New standard for Police body cams backed by industry
BSI, the business standards company, has launched a new standard for Body Worn Video (BWV), the cameras now widely adopted by councils and police across the UK. In October 2016 the world’s largest scale roll out of such cameras was announced by London’s Metropolitan Police.
In response to concerns over data security and privacy, the new standard, BS 8593: 2017 Code of practice for the deployment and use of Body Worn Video (BWV) has been developed in conjunction with security and privacy groups – including the Home Office, the Metropolitan Police, and Big Brother Watch.
The standard delivers a common framework to boost public trust in understanding of where and when BWV can be used. The voluntary standard provides technical and operational recommendations for the appropriate and proportionate deployment and use of Body Worn Video.
The standard was drawn up to address a gap in guidance due to the differences between the use of CCTV and BWV, and to avoid a repeat of the privacy concerns associated with the widespread roll out of CCTV. The UK is widely believed to be the most surveilled state in the world. BS 8593 covers planning and operational recommendations, outlining the need for BWV deployment to be based on legitimate reasons, particularly in terms of undertaking a Privacy Impact Assessment.
Anne Hayes, Head of Market Development for Governance and Resilience at BSI, said: “During the development of BS 8593 it was agreed that public confidence in the operation and management of BWV was critical, with balancing safety, security and privacy matters a central concern. The involvement of both security and privacy groups shows that standards can deliver industry consensus by aligning agendas to the public benefit.
“BWV has an advantage as a security device in terms of providing the user with a sense of protection; a second pair of eyes and ears should something go wrong.”
Tony Porter, Surveillance Camera Commissioner, said: “I am delighted to support the new British Standard and acknowledge the excellent work which has been undertaken by those to deliver it in such short timescales. As the use of body worn cameras proliferate they become more and more engrained as an intrusive capability in the daily lives of citizens. The important and fundamental balance of preserving the rights of citizens whilst keeping our communities safe and secure, are at the heart of the Home Secretary’s Surveillance Camera Code of Practice which I regulate, the principles within that Code are at the heart of the new standard, and I commend its introduction.”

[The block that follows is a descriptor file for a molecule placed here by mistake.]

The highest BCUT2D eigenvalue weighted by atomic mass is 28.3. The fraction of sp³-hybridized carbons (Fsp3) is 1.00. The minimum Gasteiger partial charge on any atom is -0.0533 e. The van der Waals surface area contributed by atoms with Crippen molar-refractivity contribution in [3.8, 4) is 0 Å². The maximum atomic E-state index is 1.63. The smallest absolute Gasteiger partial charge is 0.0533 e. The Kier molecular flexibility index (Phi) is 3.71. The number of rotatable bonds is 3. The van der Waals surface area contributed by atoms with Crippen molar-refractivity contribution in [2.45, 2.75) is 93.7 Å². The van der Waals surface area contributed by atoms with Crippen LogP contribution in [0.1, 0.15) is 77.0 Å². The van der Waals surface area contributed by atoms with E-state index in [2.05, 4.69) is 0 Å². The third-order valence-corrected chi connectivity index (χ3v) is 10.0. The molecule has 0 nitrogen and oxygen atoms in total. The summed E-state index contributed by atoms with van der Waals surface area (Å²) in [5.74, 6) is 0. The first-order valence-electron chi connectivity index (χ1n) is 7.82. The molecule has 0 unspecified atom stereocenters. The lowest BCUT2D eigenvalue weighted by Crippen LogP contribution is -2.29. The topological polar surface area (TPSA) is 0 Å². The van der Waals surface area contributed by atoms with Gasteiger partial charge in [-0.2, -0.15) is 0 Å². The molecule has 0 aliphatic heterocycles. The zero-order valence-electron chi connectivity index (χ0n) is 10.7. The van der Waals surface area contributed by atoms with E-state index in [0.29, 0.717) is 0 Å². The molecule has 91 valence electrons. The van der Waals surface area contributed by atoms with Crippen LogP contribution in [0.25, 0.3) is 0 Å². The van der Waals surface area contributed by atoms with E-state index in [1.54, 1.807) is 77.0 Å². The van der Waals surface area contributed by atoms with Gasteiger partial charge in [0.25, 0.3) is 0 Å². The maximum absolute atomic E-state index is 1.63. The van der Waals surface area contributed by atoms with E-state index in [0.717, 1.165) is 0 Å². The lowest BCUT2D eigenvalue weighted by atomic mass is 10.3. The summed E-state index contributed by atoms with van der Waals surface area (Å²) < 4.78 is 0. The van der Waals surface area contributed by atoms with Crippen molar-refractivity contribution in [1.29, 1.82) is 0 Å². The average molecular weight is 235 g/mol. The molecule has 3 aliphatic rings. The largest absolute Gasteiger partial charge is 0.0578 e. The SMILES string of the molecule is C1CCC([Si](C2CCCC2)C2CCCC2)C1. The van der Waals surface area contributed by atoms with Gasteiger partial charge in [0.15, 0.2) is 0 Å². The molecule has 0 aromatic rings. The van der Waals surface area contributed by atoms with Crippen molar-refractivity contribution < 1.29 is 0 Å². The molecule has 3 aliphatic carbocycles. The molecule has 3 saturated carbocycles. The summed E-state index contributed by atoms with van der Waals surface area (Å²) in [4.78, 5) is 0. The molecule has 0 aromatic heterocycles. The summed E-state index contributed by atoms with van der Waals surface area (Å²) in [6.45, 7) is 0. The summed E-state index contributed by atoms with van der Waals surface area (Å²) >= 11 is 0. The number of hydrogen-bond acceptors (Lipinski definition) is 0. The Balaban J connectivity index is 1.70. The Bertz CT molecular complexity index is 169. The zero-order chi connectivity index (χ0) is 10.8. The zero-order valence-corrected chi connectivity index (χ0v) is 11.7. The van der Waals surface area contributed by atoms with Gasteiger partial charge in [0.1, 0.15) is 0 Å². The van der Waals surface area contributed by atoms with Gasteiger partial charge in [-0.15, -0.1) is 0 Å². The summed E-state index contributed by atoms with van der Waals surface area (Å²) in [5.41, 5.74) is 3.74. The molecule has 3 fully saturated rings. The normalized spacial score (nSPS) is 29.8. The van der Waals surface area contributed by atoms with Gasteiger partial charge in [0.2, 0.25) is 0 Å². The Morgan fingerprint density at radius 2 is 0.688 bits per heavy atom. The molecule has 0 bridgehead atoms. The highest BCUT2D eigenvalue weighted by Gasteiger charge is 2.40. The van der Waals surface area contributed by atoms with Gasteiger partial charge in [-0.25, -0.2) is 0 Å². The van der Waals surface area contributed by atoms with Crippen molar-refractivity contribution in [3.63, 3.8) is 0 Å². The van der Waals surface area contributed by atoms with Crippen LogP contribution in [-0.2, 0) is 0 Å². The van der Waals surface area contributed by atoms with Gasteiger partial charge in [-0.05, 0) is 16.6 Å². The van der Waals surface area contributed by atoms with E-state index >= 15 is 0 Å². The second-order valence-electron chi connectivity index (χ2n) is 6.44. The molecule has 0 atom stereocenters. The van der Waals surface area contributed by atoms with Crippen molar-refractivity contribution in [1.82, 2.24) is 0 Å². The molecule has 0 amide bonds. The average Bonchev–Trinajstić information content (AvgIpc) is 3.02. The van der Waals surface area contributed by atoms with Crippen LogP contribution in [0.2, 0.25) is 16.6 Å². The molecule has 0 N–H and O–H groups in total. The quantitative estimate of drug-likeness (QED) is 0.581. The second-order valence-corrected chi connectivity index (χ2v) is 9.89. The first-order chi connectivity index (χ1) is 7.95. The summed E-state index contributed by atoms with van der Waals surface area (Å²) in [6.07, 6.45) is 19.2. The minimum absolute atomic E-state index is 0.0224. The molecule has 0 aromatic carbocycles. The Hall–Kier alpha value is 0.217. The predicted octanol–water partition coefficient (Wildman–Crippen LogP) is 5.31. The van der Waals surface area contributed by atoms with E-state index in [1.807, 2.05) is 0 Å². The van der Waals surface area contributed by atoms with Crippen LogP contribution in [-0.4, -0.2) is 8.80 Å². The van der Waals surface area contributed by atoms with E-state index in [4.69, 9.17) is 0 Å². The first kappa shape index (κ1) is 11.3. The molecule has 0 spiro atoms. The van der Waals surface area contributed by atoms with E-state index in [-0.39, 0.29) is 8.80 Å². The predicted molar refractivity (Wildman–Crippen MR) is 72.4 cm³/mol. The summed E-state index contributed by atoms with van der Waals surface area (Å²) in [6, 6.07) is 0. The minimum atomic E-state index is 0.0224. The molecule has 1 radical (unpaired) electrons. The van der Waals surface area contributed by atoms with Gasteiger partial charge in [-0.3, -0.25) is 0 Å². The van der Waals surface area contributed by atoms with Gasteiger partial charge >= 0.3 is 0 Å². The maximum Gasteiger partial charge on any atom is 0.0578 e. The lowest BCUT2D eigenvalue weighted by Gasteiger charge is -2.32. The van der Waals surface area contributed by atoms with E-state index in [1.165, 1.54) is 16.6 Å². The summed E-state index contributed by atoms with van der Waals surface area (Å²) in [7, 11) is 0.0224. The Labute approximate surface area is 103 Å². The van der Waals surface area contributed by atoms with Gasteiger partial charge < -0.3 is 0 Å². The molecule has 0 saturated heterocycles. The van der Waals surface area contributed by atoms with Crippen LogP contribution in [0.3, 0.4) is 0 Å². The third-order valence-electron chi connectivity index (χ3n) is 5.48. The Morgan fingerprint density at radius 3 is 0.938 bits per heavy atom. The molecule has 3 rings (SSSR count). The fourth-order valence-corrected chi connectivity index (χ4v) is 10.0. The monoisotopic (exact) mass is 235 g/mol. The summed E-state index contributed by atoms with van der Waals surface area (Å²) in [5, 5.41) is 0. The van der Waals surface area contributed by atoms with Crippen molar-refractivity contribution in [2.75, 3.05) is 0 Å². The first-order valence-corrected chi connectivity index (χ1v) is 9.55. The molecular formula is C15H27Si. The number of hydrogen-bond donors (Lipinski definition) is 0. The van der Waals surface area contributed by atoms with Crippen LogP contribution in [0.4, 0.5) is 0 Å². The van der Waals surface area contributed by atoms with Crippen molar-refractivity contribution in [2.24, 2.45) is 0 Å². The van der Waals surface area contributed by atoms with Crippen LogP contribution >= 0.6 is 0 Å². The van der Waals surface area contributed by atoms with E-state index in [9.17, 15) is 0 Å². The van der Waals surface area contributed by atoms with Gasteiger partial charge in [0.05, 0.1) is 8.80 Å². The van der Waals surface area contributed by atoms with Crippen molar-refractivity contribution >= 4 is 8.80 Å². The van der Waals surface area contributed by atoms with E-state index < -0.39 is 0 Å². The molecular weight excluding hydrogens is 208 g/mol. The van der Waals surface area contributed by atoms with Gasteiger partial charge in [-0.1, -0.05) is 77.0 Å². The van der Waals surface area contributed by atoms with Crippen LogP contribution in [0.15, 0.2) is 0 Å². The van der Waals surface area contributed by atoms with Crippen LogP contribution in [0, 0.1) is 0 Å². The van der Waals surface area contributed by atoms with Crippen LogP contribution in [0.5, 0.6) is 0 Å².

Examples of legitimate deployment of BWV can include:
- Safeguarding employee safety and security – where a user of Body Worn Video may be at risk of physical or verbal attack, or working in a hazardous environment
- As a deterrent – if the device wearer is involved in policing or controlling an environment which people could try to disrupt
- Evidence capture – if the BWV user is involved in a role where they might witness or investigate criminal activity, and capturing visual or audio evidence could assist with future legal proceedings
- Promoting transparency – where a device wearer regularly encounters complaints, such as bailiffs or parking wardens
- Capturing data to use in process improvement or training – such as identifying learning opportunities
Device recommendations – such as functionality, weight, image quality and encryption – are covered in the standard. A separate clause covers data management and security including data integrity, audit trails, storage and sharing redaction.
Training for the device wearers, data handlers, and general operator guidance, is provided in the standard, along with a dedicated clause covering monitoring, escalation and response as agreed with the system owners.
The standard is applicable to BWV users and system owners, as well as suppliers and procurers. Examples of where BWV systems might be used include emergency services, taxi marshalling, warden schemes, security guarding, parking enforcement and door supervision.
The following organizations were involved in the development of BS 8593: Association of Security Consultants; Big Brother Watch; British Security Industry Association; Home Office; Information Commissioner’s Office; Metropolitan Police; National Police Chiefs Council (NPCC); National Security Inspectorate; Security Industry Authority; Security Systems and Alarms Inspection Board (SSAIB); Transport for London. In an individual capacity: IndigoVision; Edisix Ltd; SoloProtect Ltd.
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